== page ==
The fittings were originally developed for use in semiconductor manufacturing and the nuclear industry. Applications now include aerospace, where they are used in satellite xenon gas propulsion systems, and test devices such as gas spectrometers and leak-check equipment.
CONTACT:Eric Robinson, OmniSafe Tel (408) 370-3123; Fax (408) 370-3122; e-mail: email@example.com://rbi.ims.ca/3843-510
Silent Rolling: While plastics could have
been used for the end housing to quiet roller noise, nylon had better
performance over time. With action like a toilet paper roller, the
spring-loaded shaft eases assembly.
Nylon bearing housing reduces roller noise
To reduce workplace noise, engineers at Interroll have developed the 1700 Universal Roller Series with bearings mounted in nylon end housings. The free-spinning rollers for gravity conveyors used in materials handling and packaging meet OSHA noise standards (85 dB).
The nylon replaces metal in containing the commercial-grade ball bearings and also damps noise associated with friction and starting resistance. Conveyor Components Product Manager Kim Hagan says, "We looked at other material such as polyethylene and acetal resin which could have damped noise. Nylon was the strongest while not becoming brittle over time."
In addition to steel and stainless steel, roller tubes can be PVC or polyethylene, and come in 1.9, 2.5, 3.15, and 3.5-inch diameters. Bearings can also be stainless for environmentally demanding applications.
CONTACT:Kim Hagan, Interroll Corp. Tel (910) 799-1100; Fax (910) 392-3904; e-mail: firstname.lastname@example.org://rbi.ims.ca/3843-511
Integrated bearing simplifies tractor manufacture
By integrating a steering bearing's inner race into the pivot on which it mounts, Timken engineers not only simplified a previous two-piece configuration (separate bearing and the flanged pivot pin that mounted it) but improved performance and cut customer assembly tasks and costs. The Integrated Steering Pivot (ISP) saves weight and eliminates the time needed for a customer to position the bearing on the pivot, adjust, lube, and seal it before mounting it as a steering king pin for tractor front driving/steering axles. And factory assembly improves sealing and dimensional accuracy.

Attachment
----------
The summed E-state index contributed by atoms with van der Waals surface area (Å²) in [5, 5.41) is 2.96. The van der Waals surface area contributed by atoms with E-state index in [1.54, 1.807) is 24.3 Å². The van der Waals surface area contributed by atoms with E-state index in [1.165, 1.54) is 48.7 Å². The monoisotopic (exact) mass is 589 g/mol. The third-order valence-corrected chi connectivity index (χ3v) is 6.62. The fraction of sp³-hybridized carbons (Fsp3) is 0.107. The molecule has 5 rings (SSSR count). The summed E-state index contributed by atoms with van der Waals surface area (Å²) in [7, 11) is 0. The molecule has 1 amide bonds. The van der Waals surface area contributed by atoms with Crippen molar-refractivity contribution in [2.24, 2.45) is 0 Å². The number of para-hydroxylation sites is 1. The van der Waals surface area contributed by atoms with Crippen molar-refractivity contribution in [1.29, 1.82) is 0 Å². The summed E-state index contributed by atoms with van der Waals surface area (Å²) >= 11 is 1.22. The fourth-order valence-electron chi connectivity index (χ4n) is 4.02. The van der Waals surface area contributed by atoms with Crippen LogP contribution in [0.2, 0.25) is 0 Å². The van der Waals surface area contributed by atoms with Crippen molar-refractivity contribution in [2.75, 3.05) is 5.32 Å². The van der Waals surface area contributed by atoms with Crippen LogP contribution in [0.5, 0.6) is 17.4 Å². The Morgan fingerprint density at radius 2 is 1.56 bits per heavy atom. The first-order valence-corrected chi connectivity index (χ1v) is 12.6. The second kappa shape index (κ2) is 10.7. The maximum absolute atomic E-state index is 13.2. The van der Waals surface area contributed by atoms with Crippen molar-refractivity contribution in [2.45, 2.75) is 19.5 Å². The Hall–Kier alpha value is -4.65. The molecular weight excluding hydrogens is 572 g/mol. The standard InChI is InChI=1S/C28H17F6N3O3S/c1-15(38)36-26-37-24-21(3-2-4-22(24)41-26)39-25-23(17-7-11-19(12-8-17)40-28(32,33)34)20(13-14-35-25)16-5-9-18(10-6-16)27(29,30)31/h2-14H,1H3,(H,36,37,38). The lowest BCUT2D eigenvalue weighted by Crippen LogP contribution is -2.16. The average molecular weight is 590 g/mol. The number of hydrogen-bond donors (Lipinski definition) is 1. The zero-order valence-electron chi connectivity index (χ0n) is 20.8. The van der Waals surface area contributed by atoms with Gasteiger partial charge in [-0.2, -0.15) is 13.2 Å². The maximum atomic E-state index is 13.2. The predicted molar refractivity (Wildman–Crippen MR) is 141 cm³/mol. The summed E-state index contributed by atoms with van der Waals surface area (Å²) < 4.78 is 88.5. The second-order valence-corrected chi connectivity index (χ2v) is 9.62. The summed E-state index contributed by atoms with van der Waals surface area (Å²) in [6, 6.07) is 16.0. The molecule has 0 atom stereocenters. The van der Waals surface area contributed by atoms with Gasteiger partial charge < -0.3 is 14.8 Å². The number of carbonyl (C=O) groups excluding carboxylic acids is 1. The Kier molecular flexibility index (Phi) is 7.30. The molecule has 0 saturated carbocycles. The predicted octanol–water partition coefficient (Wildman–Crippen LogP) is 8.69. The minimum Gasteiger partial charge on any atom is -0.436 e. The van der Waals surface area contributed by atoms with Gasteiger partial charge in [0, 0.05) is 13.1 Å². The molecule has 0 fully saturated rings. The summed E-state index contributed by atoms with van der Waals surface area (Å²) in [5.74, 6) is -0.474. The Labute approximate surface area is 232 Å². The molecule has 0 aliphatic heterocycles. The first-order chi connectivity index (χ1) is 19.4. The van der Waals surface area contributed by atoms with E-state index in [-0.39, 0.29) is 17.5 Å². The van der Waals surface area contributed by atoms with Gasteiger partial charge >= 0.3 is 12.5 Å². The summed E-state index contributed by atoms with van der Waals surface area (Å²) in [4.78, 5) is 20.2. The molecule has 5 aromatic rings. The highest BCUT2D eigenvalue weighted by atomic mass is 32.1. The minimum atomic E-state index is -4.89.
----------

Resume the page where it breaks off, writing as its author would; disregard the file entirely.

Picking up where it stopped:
With a more highly integrated pivot design, the engineers found it possible to increase load capacity. The cage for retaining the tapered roller bearings in the race was changed from steel to a polymer with two extra bearing pockets. The two extra bearings, up from 18 to 20, allow a proportional increase in load capacity without changing the overall size of the bearing.
While such integration brought assembly benefits, the engineers were challenged in providing for adequate induction heat treatment for the cone race and a rib, now part of the pivot. By altering the shape of the coil on the induction heater, they ensured the desired depth of the hardened material profile.
Timken also leveraged developments at Torrington, which it acquired in 2003, by making a Hall position sensor available for angle sensing in the ISP. The sensor is mounted within the core of the pivot and, depending on the application, can be programmed to measure ±24 or ±45 degrees (with an accuracy of ±0.5 degrees). Steering angle output can be used by an operator not only for maneuvering but also in maintaining a straight line for the closest possible crop row spacing. Combined with GPS guidance, sensor readings can help maintain a preplanned course. In the future these technologies can form the basis of autonomous agricultural operations.
CONTACT:Neil Carlson, The Timken Co. Tel (800) 223-1954; e-mail: email@example.com://rbi.ims.ca/3843-512